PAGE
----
What records do I need to keep?

All regulated sugarcane producers are required to keep general records and minimum standard records (which includes farm nitrogen and phosphorus budget records).

Records can be in any format but must be made within three business days, kept for at least six years and be available when requested by an authorised person such as a compliance officer.

The government has committed to not commencing the regulation to acquire specific agricultural data from the broader agricultural sector, such as data about fertiliser and chemical use, soil testing and crop yield.

For a full description of the record keeping requirements for sugarcane producers please refer to the Agricultural ERA standard for sugarcane cultivation (PDF, 1.6 MB) .

General records

For sugarcane producers, general records must include:

  • name of the sugarcane producer (i.e. the person(s) carrying out the activity)
  • name of person making the record
  • company name (if applicable)
  • property address/es
  • postal address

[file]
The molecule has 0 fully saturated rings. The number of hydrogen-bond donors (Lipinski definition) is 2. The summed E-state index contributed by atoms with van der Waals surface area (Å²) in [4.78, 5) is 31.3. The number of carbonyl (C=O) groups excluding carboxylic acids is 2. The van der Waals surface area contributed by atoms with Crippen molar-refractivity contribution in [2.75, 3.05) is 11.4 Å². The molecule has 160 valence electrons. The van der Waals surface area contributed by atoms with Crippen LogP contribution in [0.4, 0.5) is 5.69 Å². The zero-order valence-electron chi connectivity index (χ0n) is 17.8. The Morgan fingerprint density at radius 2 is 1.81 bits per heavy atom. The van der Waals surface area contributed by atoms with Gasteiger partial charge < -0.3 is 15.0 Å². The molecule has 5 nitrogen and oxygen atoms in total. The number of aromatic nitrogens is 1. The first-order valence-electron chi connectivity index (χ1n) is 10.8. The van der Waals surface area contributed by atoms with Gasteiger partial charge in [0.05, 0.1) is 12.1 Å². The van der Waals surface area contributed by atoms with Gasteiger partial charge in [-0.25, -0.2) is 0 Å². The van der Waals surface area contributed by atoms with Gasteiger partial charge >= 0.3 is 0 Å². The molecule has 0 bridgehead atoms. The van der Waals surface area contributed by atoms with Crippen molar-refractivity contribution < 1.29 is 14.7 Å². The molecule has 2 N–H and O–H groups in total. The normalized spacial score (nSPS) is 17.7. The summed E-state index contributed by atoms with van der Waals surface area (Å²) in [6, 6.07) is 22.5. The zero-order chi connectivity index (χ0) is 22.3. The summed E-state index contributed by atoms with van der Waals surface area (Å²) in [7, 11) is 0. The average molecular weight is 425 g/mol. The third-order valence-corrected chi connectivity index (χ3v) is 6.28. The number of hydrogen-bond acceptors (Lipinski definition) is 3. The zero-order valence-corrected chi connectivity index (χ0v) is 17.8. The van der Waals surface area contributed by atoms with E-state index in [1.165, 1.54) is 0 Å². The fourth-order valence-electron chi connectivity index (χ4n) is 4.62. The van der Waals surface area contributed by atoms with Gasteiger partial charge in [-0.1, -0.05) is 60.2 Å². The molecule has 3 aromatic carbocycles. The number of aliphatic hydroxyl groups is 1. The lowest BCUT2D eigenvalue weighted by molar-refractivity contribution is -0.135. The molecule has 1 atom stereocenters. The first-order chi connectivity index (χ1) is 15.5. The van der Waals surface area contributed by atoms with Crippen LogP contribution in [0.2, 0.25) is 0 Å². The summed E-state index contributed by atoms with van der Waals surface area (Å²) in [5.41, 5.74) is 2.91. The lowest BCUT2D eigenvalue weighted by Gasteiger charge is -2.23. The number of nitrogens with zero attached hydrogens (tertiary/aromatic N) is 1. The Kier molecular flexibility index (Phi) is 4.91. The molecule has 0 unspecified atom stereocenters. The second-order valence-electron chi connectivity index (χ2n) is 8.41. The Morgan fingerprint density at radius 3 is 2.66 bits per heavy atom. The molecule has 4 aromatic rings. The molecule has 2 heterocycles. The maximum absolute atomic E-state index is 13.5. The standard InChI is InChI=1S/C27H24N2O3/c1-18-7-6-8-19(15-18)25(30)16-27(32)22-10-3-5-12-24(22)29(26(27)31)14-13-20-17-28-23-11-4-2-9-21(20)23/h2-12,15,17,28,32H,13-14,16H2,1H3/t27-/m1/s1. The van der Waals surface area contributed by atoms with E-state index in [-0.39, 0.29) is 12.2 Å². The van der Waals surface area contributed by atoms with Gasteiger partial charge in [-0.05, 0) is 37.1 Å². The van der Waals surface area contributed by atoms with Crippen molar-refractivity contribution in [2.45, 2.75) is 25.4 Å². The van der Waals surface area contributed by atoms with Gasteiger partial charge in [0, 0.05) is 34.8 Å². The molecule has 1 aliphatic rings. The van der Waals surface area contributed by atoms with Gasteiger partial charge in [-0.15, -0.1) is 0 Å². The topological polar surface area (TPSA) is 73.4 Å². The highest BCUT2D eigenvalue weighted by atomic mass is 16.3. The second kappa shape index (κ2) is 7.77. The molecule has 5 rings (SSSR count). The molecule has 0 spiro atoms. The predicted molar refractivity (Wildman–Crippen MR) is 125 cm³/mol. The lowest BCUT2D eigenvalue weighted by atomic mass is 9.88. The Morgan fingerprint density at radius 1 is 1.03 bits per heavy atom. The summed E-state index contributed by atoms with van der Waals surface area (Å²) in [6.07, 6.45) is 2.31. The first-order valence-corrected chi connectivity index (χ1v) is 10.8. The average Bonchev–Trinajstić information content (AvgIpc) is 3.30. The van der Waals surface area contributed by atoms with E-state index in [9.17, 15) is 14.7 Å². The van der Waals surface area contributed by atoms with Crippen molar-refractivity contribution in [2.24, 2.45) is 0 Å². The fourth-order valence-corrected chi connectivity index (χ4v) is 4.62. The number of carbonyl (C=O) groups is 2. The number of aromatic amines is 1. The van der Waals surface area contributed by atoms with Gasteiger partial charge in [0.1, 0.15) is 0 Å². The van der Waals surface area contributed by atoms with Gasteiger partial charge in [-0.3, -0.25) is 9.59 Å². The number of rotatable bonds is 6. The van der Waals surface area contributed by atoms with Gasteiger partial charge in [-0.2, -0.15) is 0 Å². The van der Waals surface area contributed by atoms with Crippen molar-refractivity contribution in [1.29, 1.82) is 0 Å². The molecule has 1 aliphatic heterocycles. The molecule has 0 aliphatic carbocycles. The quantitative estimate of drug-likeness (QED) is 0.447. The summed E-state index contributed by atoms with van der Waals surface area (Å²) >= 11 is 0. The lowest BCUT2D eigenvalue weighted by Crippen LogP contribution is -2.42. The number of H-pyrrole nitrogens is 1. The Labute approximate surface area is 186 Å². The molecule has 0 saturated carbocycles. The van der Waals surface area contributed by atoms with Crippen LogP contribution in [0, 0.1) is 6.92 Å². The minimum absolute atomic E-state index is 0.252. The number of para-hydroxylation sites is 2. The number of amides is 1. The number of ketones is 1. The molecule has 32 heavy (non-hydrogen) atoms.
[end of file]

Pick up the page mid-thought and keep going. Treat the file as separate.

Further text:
• farm identification number/s (if applicable)
  • a list of the lots included in all the farms within the agricultural enterprise
  • records of fertiliser and mill mud or mill mud/mill ash mix applied and specifically:
    • location of each application (e.g. farm number with block name or management zone)
    • date of each application
    • fertiliser product (including mill mud or mill mud/mill ash mix) applied to each location with product name, application rate (kg/ha, L/ha or tonnes/ha for mill mud or mill mud/mill ash mix) and percentage of nitrogen and phosphorus.

Minimum standard records

Minimum standard records need to be kept to demonstrate activities being undertaken on the property are in accordance with the minimum practice agricultural standards.

For sugarcane producers, minimum standard records must specifically include the following with supporting primary documents (soil test reports, fertiliser contractor print-outs, fertiliser invoices etc.) as proof of the records:

  1. amounts of nitrogen and phosphorus (kg/ha) for each block calculated using the Prescribed methodology for sugarcane cultivation (PDF, 2.3 MB)
  2. method of fertiliser application
  3. date of soil testing as well as the soil test report/results and a description of the location and the dominant soil type sampled
  4. map of the boundaries of blocks or management zones where:
    1. soil sampling has been undertaken and
    2. where fertiliser and mill mud or mill mud/mill ash mix has been applied
  5. a soil map showing the dominant soil types covering the blocks or management zones where samples were taken.